7 discontinued Girl Scout cookies we want to come back
Why can we no longer eat Kookaburras, Van'chos, Pixies and Scot-Teas? That's the way the cookie crumbles.
It's National Cookie Day. Better yet, Girl Scout Season is nearly here for most of the country. It's almost time to snatch up boxes of Thin Mints and Tagalongs and stash them in your freezer, because 1) they are delicious cold and 2) they'll last until the next year.
The first Girl Scout cookies went on sale in Oklahoma in 1917, and over the last century dozens of varieties have come and gone. So let's take a look at some of the most missed and interesting flavors of the past. Some of you may have even sold boxes of these bygone snacks. Even more of you have chomped on one.
What was your favorite flavor?
Offered around the turn of the millennium, these snaps were most enjoyed for their apple shape. You could take a bite out of the side and make an Apple logo. Sadly, they went away around the time the iPod arrived. Wait, was that some sort of legal thing?
Okay, so it's a cheese cracker, but the box still says "Girl Scout Cookies." It's always good to have some savory to balance out all that sweetness.
Juliettes / Golden Nut Clusters
With milk chocolate, caramel and pecans, these chewy clusters were akin to a turtle. In some regions, they were named for Girl Scout founder Juliette Low.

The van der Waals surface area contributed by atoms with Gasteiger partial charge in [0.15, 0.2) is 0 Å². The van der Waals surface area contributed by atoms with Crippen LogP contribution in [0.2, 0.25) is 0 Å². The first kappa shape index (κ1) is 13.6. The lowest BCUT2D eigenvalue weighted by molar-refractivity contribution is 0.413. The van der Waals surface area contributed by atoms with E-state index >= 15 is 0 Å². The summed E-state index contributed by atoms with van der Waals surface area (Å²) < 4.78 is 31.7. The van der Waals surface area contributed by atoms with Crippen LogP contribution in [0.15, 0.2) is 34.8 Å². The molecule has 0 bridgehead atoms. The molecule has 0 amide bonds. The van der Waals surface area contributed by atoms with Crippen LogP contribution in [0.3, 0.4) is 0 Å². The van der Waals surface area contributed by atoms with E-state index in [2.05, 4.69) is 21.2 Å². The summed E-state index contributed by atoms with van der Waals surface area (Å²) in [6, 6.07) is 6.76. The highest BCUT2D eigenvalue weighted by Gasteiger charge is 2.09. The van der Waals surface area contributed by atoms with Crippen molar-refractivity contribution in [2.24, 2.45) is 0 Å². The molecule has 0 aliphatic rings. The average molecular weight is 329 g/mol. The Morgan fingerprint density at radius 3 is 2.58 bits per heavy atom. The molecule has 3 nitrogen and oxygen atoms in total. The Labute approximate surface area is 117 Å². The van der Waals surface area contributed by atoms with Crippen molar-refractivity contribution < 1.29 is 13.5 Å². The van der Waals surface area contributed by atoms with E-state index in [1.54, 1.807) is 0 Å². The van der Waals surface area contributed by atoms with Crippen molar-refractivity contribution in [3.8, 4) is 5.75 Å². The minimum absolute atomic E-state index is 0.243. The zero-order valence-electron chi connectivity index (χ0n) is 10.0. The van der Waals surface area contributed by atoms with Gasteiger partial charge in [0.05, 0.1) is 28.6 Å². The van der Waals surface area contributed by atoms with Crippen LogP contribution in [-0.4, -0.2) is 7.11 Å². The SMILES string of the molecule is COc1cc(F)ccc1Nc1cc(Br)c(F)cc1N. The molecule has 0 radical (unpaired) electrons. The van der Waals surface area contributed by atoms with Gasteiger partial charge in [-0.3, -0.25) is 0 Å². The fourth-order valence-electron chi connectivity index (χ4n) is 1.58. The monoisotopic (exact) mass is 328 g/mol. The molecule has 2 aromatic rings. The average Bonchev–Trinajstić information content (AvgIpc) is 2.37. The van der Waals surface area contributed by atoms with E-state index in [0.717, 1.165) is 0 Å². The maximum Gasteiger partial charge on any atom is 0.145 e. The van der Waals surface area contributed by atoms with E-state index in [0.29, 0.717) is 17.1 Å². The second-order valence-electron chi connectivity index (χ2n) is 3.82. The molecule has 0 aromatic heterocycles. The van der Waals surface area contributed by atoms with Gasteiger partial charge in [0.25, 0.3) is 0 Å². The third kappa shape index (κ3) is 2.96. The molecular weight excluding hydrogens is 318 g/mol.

Named for the adorable Australian bird, these chewy bars, beloved in the 1980s, came loaded with crisp rice, caramel and chocolate. In some ways, the flavor was akin to a Little Debbie Star Crunch. Some fans miss these long-lost treats so, they have developed home recipes for recreating them.
As the ad says, these golden rounds were "rich buttery cocoanut cookies." They date back to the late 1960s, when the Scouts and the Burry Biscuit Company experimented with giving out the recipes for their delicacies.
These logo-embossed shortbreads also date back to circa 1968. Shortbread cookies remain a staple of the Girl Scout flavor stable, now dubbed Trefoils in some areas, but the Scot-Teas stood out for their dusting of sugar on top.
It's hard to track down pictures of these vanilla and chocolate cremes, available from 1974 to 1983, which thankfully bear no relation to nachos. Numerous creme cookies have come and gone over the years, such as the Chalet Creme, Mango Cremes and Strawberry & Cremes. Can't they just make all of them?